The Higher Your Social Class, the Worse You Are at Reading People

According to a new study, anyway

This article is from the archive of our partner .

According to a study recently published in the journal Psychological Science, people of higher social classes are worse than people of lower social classes at reading the emotional states of others. The authors of the study found that people with a college education, and people who reported themselves as belonging to a high socioeconomic group, were relatively bad at gauging the emotions of strangers in person or by looking at pictures. By contrast, people who hadn't graduated from college or who classified themselves among a lower socioeconomic group performed better at these tasks. Here's a look at the reactions and possible implications:

  • How the Study Was Conducted  According to a press release from Psychological Science, the study compared groups of people who had and had not graduated from college, a distinction that "researchers used ... as a proxy for social class." The people who graduated from college were less able to look at a picture of someone and accurately judge what the person was feeling. In another experiment, "university students who were of higher social standing (determined from each student's self-reported perceptions of his or her family's socioeconomic status) had a more difficult time accurately reading the emotions of a stranger during a group job interview." A third trial found that "when people were made to feel that they were at a lower social class than they actually were, they got better at reading emotions."
  • So What Does This Mean?  "These results suggest that people of upper-class status aren't very good at recognizing the emotions other people are feeling," says the PS press release. "The researchers speculate that this is because they can solve their problems ... without relying on others--they aren't as dependent on the people around them."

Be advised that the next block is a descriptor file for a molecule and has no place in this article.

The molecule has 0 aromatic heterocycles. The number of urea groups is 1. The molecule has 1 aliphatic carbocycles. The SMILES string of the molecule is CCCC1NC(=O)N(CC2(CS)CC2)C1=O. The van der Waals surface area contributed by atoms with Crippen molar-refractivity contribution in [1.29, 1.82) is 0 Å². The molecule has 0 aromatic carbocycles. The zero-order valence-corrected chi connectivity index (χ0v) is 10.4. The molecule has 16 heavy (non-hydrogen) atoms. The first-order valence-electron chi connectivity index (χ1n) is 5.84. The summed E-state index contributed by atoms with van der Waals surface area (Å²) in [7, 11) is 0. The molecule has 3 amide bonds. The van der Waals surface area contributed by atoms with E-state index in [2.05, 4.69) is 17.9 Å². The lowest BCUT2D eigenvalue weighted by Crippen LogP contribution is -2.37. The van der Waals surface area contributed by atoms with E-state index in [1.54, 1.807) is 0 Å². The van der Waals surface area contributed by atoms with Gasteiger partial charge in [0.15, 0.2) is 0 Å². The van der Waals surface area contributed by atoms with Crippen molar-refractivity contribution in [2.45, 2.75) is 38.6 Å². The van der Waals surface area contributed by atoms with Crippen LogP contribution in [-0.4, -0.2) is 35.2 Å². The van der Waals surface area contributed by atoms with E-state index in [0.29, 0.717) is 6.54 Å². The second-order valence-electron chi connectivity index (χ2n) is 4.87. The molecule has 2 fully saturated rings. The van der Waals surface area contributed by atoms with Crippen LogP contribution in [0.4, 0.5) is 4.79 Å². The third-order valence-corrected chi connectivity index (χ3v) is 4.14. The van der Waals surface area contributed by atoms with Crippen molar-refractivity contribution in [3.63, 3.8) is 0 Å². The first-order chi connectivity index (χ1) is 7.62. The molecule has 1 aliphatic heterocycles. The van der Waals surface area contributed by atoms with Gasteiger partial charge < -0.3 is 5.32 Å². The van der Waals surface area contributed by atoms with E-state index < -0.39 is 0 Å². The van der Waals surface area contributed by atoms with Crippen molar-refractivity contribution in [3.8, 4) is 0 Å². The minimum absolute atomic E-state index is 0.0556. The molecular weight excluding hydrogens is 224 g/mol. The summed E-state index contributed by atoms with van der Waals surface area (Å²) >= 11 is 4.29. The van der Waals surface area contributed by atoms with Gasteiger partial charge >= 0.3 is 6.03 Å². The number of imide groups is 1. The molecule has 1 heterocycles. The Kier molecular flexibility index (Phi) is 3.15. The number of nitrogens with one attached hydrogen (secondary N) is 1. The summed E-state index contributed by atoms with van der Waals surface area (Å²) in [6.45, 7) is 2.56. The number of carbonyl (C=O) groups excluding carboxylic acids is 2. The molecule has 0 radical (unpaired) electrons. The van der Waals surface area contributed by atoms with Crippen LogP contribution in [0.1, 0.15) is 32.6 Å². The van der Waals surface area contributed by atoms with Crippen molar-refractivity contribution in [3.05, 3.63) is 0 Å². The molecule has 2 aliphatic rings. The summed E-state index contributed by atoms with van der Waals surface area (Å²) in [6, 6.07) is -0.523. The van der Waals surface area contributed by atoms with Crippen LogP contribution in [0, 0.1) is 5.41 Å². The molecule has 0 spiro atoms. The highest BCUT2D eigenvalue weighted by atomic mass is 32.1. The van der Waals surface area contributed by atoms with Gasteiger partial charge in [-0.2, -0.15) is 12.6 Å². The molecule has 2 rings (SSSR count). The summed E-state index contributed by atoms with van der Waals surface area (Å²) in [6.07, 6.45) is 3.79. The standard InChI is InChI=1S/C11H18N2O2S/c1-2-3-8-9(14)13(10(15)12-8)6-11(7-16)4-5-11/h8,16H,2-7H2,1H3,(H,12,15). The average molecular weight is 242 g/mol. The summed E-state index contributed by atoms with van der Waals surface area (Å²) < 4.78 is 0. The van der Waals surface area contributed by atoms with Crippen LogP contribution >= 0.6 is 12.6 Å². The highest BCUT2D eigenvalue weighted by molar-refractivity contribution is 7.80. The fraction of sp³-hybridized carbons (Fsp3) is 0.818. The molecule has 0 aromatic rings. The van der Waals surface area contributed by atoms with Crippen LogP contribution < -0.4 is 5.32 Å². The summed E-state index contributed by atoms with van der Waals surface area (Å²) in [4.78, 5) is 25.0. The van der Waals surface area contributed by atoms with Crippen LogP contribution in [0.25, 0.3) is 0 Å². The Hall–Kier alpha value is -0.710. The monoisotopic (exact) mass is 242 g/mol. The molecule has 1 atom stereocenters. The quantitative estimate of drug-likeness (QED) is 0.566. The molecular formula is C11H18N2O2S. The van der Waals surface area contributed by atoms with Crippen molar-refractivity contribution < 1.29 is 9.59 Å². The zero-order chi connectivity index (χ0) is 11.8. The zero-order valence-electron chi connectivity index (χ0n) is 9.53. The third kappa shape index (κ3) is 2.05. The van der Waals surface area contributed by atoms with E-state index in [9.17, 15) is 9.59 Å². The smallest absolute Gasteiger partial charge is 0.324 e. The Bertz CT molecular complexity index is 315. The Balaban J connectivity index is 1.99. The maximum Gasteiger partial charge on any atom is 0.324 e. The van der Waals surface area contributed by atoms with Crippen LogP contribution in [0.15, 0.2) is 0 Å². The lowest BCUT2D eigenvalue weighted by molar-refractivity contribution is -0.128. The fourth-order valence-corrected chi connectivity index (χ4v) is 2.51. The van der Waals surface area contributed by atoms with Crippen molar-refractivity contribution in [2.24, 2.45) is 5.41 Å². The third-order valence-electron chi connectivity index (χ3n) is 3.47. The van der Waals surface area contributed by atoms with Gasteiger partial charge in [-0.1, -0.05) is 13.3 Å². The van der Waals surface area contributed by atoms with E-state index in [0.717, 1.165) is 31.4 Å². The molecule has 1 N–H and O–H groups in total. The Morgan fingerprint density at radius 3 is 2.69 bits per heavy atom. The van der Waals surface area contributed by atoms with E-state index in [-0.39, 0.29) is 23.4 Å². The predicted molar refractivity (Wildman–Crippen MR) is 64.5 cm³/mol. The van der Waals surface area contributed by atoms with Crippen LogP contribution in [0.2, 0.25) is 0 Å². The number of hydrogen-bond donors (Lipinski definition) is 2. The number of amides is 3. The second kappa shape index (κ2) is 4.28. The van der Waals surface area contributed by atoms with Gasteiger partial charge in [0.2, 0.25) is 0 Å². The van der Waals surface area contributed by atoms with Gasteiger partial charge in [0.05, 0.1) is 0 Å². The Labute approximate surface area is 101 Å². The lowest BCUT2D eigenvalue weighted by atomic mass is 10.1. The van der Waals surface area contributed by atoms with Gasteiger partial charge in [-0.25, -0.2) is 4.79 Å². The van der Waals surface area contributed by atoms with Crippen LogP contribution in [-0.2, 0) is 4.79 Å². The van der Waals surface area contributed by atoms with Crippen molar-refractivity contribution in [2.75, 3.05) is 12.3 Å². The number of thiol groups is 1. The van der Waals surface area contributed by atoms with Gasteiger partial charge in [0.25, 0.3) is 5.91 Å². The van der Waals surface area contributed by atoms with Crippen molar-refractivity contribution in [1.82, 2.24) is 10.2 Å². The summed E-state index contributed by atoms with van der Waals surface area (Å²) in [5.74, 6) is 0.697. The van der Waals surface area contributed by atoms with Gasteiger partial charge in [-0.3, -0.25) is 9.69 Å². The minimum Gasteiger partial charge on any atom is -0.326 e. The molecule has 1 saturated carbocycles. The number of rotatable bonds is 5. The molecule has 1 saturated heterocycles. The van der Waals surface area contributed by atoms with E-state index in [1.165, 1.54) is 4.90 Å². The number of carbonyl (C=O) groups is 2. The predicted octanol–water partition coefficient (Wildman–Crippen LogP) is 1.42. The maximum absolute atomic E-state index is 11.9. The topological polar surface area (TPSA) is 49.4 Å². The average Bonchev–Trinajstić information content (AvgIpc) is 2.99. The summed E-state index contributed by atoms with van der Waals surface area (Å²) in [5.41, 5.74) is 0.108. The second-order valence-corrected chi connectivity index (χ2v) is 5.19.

• This Could Explain a Lot  "Notwithstanding the usual caveats surrounding a single experiment, or the perils of extrapolating from the psychology laboratory to the complexities of the real world, this is an authoritative study which deserves to be taken seriously," writes Ally Fogg at The Guardian. "This may help to explain the middle-class phenomenon of rightward drift through the decades. Perhaps we don't tend to become more rightwing as we grow older, but we grow more rightwing as and when we move up the socioeconomic hierarchy."
  • What Are the Implications From a Gender Perspective?  Time's Maia Szalavitz points out that "the influence of power could also be the reason that some studies find a gender difference in empathetic accuracy favoring women: they frequently have less power than men." Playing off the same theme, Fogg wonders, "To what extent has women's historical role as nurturers and carers been not just a cause of their lower social status relative to men, but also a consequence of it? If so, might some loss of female empathy be a price that has to be paid for social equality?"
  • Going Forward, Researchers Will Need to Correct for Social Class  "One of the important realizations by psychology researchers over the past few decades is that it is important to take into account whether research participants are males or females, Black or White or Latino or Asian, and older or younger," writes Christopher Peterson at Psychology Today. "Here is one more important characteristic for psychologists to take into account: social class... [which] influences a psychological ability as basic as empathy."
  • Memo to Washington  Instapundit's Glenn Reynolds can't resist a jab at the D.C. establishment. "Upper-Class People Have Trouble Recognizing Others' Emotions," Reynolds quotes from a headline elsewhere. "This explains a lot in today's politics ... "
  • An Alternate Explanation  Maybe, says Liz Colville at The Hairpin, it's the case that "rich people don't have to 'rely on others,' so they don't ever have to be attuned to how other people are feeling." But she offers another possible reading: "Rich people keep their feelings locked up in a safe inside a safe inside a safe, with their money in the outermost safe and their jewelry and timepieces in the second one. If they were going to try to understand what the face models in the study were thinking they would have to go into the safe(s). It would just take a long time and they don't actually know the codes; there is a person who normally does this but they're off today."

This article is from the archive of our partner The Wire.